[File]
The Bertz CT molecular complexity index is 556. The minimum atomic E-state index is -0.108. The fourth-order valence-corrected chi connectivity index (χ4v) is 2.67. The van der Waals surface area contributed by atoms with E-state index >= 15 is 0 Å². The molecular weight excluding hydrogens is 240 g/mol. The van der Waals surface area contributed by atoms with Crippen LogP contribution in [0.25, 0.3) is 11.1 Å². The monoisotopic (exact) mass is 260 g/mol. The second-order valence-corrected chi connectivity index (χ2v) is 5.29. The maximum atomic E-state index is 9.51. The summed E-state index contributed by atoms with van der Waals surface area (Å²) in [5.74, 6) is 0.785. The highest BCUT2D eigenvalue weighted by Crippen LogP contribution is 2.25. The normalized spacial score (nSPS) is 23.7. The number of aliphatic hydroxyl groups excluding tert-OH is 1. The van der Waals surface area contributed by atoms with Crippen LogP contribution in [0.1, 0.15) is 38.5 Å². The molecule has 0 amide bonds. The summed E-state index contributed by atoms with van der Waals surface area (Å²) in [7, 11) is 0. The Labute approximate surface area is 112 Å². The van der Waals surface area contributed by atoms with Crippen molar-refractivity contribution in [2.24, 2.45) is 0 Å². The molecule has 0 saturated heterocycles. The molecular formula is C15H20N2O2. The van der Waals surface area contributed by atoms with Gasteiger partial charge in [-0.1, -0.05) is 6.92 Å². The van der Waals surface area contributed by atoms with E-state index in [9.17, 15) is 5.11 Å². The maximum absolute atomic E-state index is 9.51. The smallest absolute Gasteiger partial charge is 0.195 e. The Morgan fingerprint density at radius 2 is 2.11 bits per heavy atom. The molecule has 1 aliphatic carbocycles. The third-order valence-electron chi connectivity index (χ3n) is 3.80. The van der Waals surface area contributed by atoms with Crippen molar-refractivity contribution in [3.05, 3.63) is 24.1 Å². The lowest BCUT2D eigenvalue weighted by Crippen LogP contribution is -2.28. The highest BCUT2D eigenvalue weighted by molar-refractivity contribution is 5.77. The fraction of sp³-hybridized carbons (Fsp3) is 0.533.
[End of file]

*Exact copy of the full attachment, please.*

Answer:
The Bertz CT molecular complexity index is 556. The minimum atomic E-state index is -0.108. The fourth-order valence-corrected chi connectivity index (χ4v) is 2.67. The van der Waals surface area contributed by atoms with E-state index >= 15 is 0 Å². The molecular weight excluding hydrogens is 240 g/mol. The van der Waals surface area contributed by atoms with Crippen LogP contribution in [0.25, 0.3) is 11.1 Å². The monoisotopic (exact) mass is 260 g/mol. The second-order valence-corrected chi connectivity index (χ2v) is 5.29. The maximum atomic E-state index is 9.51. The summed E-state index contributed by atoms with van der Waals surface area (Å²) in [5.74, 6) is 0.785. The highest BCUT2D eigenvalue weighted by Crippen LogP contribution is 2.25. The normalized spacial score (nSPS) is 23.7. The number of aliphatic hydroxyl groups excluding tert-OH is 1. The van der Waals surface area contributed by atoms with Crippen LogP contribution in [0.1, 0.15) is 38.5 Å². The molecule has 0 amide bonds. The summed E-state index contributed by atoms with van der Waals surface area (Å²) in [7, 11) is 0. The Labute approximate surface area is 112 Å². The van der Waals surface area contributed by atoms with Crippen molar-refractivity contribution in [2.24, 2.45) is 0 Å². The molecule has 0 saturated heterocycles. The molecular formula is C15H20N2O2. The van der Waals surface area contributed by atoms with Gasteiger partial charge in [-0.1, -0.05) is 6.92 Å². The van der Waals surface area contributed by atoms with E-state index in [9.17, 15) is 5.11 Å². The maximum absolute atomic E-state index is 9.51. The smallest absolute Gasteiger partial charge is 0.195 e. The Morgan fingerprint density at radius 2 is 2.11 bits per heavy atom. The molecule has 1 aliphatic carbocycles. The third-order valence-electron chi connectivity index (χ3n) is 3.80. The van der Waals surface area contributed by atoms with Crippen molar-refractivity contribution in [3.05, 3.63) is 24.1 Å². The lowest BCUT2D eigenvalue weighted by Crippen LogP contribution is -2.28. The highest BCUT2D eigenvalue weighted by molar-refractivity contribution is 5.77. The fraction of sp³-hybridized carbons (Fsp3) is 0.533.